I’m not sure which happened first, the bleeding or the swearing.

Bleeding hand with peeled back skin like chipped paint and blood mixed with dirt and stinging. My knees—bleeding—looked like a 8 year old who had fallen off their bike and wanders into the house with dripped blood down the shins. Genius. Could you pick a little less convenient place to bite it? My hip ached. For a moment I was afraid to move out of fear I had really hurt myself and moving would make it worse.

There was something a little embarrassing about having a place called Ape Caves kick my ass. Had they had a more intimidating name it might have been a point of pride for me. I wish I could have impressed people with things like….

Dragon’s Gauntlet showed me who’s boss.

Or

Satan’s Wall really schooled me.

Instead, the truth of it was The Ape Caves—named after a Boy Scout troop by the way—bullied me.

Still, there was something about it. Getting up—battle wounds still bleeding—and continuing on. There was something bold about it for me. If it hadn’t hurt so much I might have sat down on the ground and laughed about it. Those caves were a physical manifestation of the butt kicking I had taken for the last 4 years. But you get up. Why? Because really, what is the alternative?

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You’re gonna think I’m nuts, but hear me out.

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I believe in signs.

I don’t always know whether they are coincidence, signs from The Universe, or God or what, but I believe in their significance.  If that sounds too woo-woo, tree-hugging, new age whatever to you, I totally get it.  I’ve hugged a tree before and I’ll probably do it again.  But hear me out.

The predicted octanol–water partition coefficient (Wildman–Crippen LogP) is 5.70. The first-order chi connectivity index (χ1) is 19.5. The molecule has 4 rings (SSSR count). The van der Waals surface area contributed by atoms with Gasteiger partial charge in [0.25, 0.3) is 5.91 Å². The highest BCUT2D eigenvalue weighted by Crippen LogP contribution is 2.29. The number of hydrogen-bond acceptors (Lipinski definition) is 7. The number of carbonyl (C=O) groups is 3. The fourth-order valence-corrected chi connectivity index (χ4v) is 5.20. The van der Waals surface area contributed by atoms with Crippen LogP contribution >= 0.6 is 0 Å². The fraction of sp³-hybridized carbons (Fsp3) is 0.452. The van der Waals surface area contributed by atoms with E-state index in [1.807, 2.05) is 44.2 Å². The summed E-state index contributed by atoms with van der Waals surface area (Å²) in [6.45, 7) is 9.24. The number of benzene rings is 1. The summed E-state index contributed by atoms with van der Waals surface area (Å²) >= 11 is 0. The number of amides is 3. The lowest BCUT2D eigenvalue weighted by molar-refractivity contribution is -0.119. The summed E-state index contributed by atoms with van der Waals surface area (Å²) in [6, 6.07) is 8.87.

If your body can send signals that you are sick or something is not right, or body language can tell us things without you saying a word, then why not other signs?  Who is to say that we can’t be prompted into noticing things that we would normally blow off?  Who is to say there isn’t a greater message there?

Did that pair of shoes just tell me to buy them online?  Why yes, yes it did.

Who am I to argue?

Recently I had an experience that felt like this.  My dear friend Meagan Jones passed away recently at the ripe old age of 23…wrong in every sense of the word.   She was blunt and honest and loyal as hell.  She had an edge when she was annoyed and was brave when she shared the difficult truths of her life.

It had been about a month when I was sitting in church not paying attention—I’ll own that—and was thinking of her, noticing that even though she had died recently, I hadn’t thought of her for a few days.  I know in my head this is normal.  Still, the guilt arrived at the entrance to my thoughts and started pounding on the door.

“So soon?”   Guilt demanded, “You are forgetting her already?  Did your friendship mean so little to you that you forget a mere month-ish later?  That’s pathetic.”

Shoving Guilt aside, my mind drifted and tried to focus again on what was happening in the class at church.  They were doing introductions of new people.

“Welcome, what’s your name?” The class teacher said.

“Meagan Jones.”  The young woman asked.  I stopped breathing for a moment.

I don’t share this to make it seem extraordinary, just to point it out… The Don’t Miss This Moment of that experience.  “Her name is common,” Doubt countered.  But that’s not the point.  The point is that sometimes the universe, or coincidence, or God or even the incomparable Meagan Jones takes the time to show us something and the importance lies in our noticing.